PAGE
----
If you’ve ever hit a wall of writer’s block, you understand how frustrating it can be. Trying to find ways to spark your imagination can sometimes seems like a never-ending battle. It’s no secret that marijuana has long been touted as a great option to use when creativity is lacking.
Even some of the greatest creative writers admit to using marijuana. In an interview with High Times, Stephen King expressed his feelings on marijuana. King spoke about supporting decriminalization and feeling that the marijuana industry should be a “cottage industry.” Maya Angelou reportedly began smoking weed heavily when she became a waitress.
There are theories that float around about William Shakespeare partaking as well. Although there’s no definitive proof, Shakespeare frequently mentions a “notched weed,” and a 17th-century pipe containing hints of cannabis surfaced where his home was.
So, what connection, if any, is there between creative writing and weed? Can it help stimulate your creative writing, and how would it work? Let’s take a look.
When combining creative writing and marijuana, dopamine plays a significant role. A recent study shows that THC (tetrahydrocannabinol) in marijuana stimulates the dopamine system, as well as brain activity. Dopamine is a natural chemical that makes you feel calm and euphoric. Production of this chemical lowers your inhibition and turns off the overly critical and closed off part of your brain. Without these barriers, creativity may flow freely. Even dumping a bunch of words or concepts on paper and coming back while sober to refine it propels your creative writing forward.
Divergent thinking allows you to see things from many different perspectives. Using divergent thinking, you can branch out your writing angles in a way that makes your reader see a viewpoint they had not thought of before. A 2015 study showed that cannabis use leads to an increase in divergent thinking. For this result, the study determined that low doses or more potent doses could have the opposite effect. Finding a beneficial middle ground optimizes creativity.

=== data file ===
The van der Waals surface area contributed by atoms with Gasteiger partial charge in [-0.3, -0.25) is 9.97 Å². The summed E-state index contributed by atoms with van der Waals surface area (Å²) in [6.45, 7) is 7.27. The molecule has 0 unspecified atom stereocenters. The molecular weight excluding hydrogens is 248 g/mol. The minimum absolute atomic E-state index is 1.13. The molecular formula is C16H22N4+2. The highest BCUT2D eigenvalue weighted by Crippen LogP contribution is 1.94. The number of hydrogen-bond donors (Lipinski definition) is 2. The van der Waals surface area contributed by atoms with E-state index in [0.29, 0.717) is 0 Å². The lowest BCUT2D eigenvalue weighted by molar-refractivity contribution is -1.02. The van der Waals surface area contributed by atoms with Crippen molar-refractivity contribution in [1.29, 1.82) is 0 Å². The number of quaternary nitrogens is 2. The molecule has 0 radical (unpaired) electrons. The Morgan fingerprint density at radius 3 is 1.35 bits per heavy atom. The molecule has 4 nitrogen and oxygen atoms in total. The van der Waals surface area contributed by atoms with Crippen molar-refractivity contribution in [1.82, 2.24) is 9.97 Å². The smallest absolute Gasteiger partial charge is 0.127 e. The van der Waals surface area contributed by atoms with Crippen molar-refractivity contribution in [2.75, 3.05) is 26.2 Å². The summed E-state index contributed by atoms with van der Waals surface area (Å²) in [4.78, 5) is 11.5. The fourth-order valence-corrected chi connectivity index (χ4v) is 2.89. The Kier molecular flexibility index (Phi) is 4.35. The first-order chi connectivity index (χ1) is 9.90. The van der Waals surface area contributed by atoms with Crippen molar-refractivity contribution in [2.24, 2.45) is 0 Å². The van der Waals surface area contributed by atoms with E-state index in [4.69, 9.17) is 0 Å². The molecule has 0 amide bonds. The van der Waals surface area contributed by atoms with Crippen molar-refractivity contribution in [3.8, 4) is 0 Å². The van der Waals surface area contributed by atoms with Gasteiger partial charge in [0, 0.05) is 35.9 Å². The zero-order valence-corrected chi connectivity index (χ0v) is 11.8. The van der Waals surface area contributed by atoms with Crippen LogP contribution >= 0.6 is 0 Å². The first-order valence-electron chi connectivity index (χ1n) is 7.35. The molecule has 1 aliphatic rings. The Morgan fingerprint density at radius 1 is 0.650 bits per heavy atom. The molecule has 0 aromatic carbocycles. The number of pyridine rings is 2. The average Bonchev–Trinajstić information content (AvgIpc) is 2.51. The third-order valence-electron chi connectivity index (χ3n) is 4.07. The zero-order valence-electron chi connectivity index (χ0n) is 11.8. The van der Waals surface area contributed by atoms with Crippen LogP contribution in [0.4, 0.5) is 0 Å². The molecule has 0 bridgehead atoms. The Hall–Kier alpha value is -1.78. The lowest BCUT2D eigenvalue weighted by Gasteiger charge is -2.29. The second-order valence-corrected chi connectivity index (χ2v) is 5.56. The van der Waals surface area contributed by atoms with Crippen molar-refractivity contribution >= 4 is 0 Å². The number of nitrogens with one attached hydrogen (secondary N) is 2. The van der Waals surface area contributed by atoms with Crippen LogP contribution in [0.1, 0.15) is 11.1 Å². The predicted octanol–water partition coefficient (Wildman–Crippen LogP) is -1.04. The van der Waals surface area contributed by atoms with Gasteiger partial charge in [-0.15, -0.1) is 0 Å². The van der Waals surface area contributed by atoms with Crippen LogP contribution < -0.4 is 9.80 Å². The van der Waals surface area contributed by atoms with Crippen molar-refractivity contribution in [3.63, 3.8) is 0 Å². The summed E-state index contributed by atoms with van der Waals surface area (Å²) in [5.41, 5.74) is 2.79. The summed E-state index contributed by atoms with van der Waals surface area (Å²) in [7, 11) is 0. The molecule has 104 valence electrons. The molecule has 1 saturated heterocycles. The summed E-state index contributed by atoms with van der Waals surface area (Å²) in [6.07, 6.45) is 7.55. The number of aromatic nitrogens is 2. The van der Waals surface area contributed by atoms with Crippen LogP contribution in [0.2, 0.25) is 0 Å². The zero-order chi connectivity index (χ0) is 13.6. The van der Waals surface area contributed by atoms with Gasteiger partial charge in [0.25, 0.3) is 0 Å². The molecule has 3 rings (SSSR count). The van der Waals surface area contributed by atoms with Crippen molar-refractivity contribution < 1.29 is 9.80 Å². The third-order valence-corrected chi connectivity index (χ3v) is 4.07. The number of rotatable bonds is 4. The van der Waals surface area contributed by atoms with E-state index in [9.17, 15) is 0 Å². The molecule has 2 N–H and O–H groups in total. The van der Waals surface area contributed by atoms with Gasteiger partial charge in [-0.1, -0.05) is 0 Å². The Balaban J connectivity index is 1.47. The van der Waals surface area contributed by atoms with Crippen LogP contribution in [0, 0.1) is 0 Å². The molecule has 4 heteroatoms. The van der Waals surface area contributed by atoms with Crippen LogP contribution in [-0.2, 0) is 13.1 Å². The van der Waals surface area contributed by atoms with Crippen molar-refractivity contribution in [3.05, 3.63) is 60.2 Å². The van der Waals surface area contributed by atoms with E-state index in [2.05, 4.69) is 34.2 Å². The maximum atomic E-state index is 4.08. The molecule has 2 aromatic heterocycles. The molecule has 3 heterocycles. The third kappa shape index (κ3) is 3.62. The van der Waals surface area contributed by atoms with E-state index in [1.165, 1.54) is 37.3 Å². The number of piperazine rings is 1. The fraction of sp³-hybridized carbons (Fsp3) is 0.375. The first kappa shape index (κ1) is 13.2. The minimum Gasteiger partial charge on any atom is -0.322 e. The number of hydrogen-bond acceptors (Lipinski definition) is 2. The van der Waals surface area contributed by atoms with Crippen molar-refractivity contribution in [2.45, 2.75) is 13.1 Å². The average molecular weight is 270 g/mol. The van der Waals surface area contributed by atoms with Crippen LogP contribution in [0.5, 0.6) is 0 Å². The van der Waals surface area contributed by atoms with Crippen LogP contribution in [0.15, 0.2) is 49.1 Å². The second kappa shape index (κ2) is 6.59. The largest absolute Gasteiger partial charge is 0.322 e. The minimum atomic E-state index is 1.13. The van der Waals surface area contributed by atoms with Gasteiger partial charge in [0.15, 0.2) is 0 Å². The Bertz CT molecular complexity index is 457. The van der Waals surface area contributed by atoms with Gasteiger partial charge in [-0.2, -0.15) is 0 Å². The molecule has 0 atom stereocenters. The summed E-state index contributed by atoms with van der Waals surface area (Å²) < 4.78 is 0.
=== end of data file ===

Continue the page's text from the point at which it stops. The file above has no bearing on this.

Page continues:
The same study finds that cannabis consumption also increases convergent thinking. This thinking is essentially the opposite of divergent thinking. Convergent thinking correlates to intelligence and exact answers to standard questions. For example, convergent thinking is what helps you answer multiple-choice questions correctly. Although these two forms of thinking are opposites, combining creativity with knowledge is valuable nonetheless.
When You’re Sober
The benefits of cannabis for creativity aren’t limited to the high. One research study shows that sober pot smokers performed better on creativity tests compared to nonsmokers. Some people may react better to the creativity-inducing effects of cannabis due to personality. A person that is more receptive to creative experiences may benefit from cannabis use than others. Cannabis consumers in this study were less conscientious. This trait leads to more focus on creativity than on overly thorough details and critiques.
When it comes to boosting creativity, both anecdotal evidence and scientific research show high potential for cannabis. There are possible limitations based on personalities, dosages, and THC potency, of course. As it remains, however, marijuana has been a widely discussed remedy amongst creative artists and writers for helping to boost their creativity and/or get them in the right headspace for writing.